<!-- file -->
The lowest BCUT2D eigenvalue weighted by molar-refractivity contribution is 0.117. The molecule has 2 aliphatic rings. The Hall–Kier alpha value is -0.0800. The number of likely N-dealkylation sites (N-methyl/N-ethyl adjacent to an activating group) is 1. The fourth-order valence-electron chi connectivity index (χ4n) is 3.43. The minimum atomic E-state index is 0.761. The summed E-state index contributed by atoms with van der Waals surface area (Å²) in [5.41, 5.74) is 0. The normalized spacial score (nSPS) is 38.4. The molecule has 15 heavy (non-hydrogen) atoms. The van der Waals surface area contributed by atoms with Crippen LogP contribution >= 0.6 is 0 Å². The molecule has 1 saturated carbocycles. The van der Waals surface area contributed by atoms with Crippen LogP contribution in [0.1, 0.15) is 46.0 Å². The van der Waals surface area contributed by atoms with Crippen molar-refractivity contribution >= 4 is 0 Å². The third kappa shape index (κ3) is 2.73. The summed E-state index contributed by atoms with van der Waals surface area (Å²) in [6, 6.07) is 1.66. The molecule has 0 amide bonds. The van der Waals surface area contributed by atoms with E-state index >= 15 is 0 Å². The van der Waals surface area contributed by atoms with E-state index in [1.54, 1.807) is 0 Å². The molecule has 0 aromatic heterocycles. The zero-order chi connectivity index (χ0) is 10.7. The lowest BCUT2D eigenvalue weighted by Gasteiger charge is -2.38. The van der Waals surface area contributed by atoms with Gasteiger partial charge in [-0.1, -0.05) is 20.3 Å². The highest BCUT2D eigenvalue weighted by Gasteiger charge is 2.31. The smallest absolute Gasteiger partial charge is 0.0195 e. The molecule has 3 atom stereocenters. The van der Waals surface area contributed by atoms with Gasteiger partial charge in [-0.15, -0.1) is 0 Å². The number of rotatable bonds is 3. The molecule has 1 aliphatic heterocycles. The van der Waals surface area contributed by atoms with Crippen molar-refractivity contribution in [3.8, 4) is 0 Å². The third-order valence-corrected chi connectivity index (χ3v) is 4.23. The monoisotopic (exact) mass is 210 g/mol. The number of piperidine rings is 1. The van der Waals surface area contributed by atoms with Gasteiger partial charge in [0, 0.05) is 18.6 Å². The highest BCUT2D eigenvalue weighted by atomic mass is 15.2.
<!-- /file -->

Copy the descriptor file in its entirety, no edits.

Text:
The lowest BCUT2D eigenvalue weighted by molar-refractivity contribution is 0.117. The molecule has 2 aliphatic rings. The Hall–Kier alpha value is -0.0800. The number of likely N-dealkylation sites (N-methyl/N-ethyl adjacent to an activating group) is 1. The fourth-order valence-electron chi connectivity index (χ4n) is 3.43. The minimum atomic E-state index is 0.761. The summed E-state index contributed by atoms with van der Waals surface area (Å²) in [5.41, 5.74) is 0. The normalized spacial score (nSPS) is 38.4. The molecule has 15 heavy (non-hydrogen) atoms. The van der Waals surface area contributed by atoms with Crippen LogP contribution >= 0.6 is 0 Å². The molecule has 1 saturated carbocycles. The van der Waals surface area contributed by atoms with Crippen LogP contribution in [0.1, 0.15) is 46.0 Å². The van der Waals surface area contributed by atoms with Crippen molar-refractivity contribution >= 4 is 0 Å². The third kappa shape index (κ3) is 2.73. The summed E-state index contributed by atoms with van der Waals surface area (Å²) in [6, 6.07) is 1.66. The molecule has 0 amide bonds. The van der Waals surface area contributed by atoms with E-state index >= 15 is 0 Å². The van der Waals surface area contributed by atoms with E-state index in [1.54, 1.807) is 0 Å². The molecule has 0 aromatic heterocycles. The zero-order chi connectivity index (χ0) is 10.7. The lowest BCUT2D eigenvalue weighted by Gasteiger charge is -2.38. The van der Waals surface area contributed by atoms with Gasteiger partial charge in [-0.1, -0.05) is 20.3 Å². The highest BCUT2D eigenvalue weighted by Gasteiger charge is 2.31. The smallest absolute Gasteiger partial charge is 0.0195 e. The molecule has 3 atom stereocenters. The van der Waals surface area contributed by atoms with Gasteiger partial charge in [-0.15, -0.1) is 0 Å². The number of rotatable bonds is 3. The molecule has 1 aliphatic heterocycles. The van der Waals surface area contributed by atoms with Crippen molar-refractivity contribution in [3.8, 4) is 0 Å². The third-order valence-corrected chi connectivity index (χ3v) is 4.23. The monoisotopic (exact) mass is 210 g/mol. The number of piperidine rings is 1. The van der Waals surface area contributed by atoms with Gasteiger partial charge in [0, 0.05) is 18.6 Å². The highest BCUT2D eigenvalue weighted by atomic mass is 15.2.